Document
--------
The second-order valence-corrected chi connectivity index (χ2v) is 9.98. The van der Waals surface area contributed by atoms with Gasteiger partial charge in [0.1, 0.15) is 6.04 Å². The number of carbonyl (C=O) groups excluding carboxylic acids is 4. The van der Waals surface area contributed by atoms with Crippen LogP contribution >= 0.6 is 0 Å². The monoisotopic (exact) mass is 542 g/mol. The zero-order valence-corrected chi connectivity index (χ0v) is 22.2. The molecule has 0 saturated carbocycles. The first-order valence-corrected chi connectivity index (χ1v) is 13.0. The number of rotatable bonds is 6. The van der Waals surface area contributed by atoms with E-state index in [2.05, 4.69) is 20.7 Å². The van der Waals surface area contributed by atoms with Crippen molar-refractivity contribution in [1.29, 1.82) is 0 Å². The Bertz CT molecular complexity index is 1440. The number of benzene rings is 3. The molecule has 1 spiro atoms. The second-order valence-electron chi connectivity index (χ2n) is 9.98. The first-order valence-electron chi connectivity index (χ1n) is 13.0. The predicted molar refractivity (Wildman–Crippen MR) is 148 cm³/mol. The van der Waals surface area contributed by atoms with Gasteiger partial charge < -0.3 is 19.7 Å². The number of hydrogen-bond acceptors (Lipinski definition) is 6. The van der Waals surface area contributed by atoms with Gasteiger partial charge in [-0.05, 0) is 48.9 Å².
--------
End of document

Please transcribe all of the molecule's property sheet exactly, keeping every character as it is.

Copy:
The second-order valence-corrected chi connectivity index (χ2v) is 9.98. The van der Waals surface area contributed by atoms with Gasteiger partial charge in [0.1, 0.15) is 6.04 Å². The number of carbonyl (C=O) groups excluding carboxylic acids is 4. The van der Waals surface area contributed by atoms with Crippen LogP contribution >= 0.6 is 0 Å². The monoisotopic (exact) mass is 542 g/mol. The zero-order valence-corrected chi connectivity index (χ0v) is 22.2. The molecule has 0 saturated carbocycles. The first-order valence-corrected chi connectivity index (χ1v) is 13.0. The number of rotatable bonds is 6. The van der Waals surface area contributed by atoms with E-state index in [2.05, 4.69) is 20.7 Å². The van der Waals surface area contributed by atoms with Crippen molar-refractivity contribution in [1.29, 1.82) is 0 Å². The Bertz CT molecular complexity index is 1440. The number of benzene rings is 3. The molecule has 1 spiro atoms. The second-order valence-electron chi connectivity index (χ2n) is 9.98. The first-order valence-electron chi connectivity index (χ1n) is 13.0. The predicted molar refractivity (Wildman–Crippen MR) is 148 cm³/mol. The van der Waals surface area contributed by atoms with Gasteiger partial charge < -0.3 is 19.7 Å². The number of hydrogen-bond acceptors (Lipinski definition) is 6. The van der Waals surface area contributed by atoms with Gasteiger partial charge in [-0.05, 0) is 48.9 Å².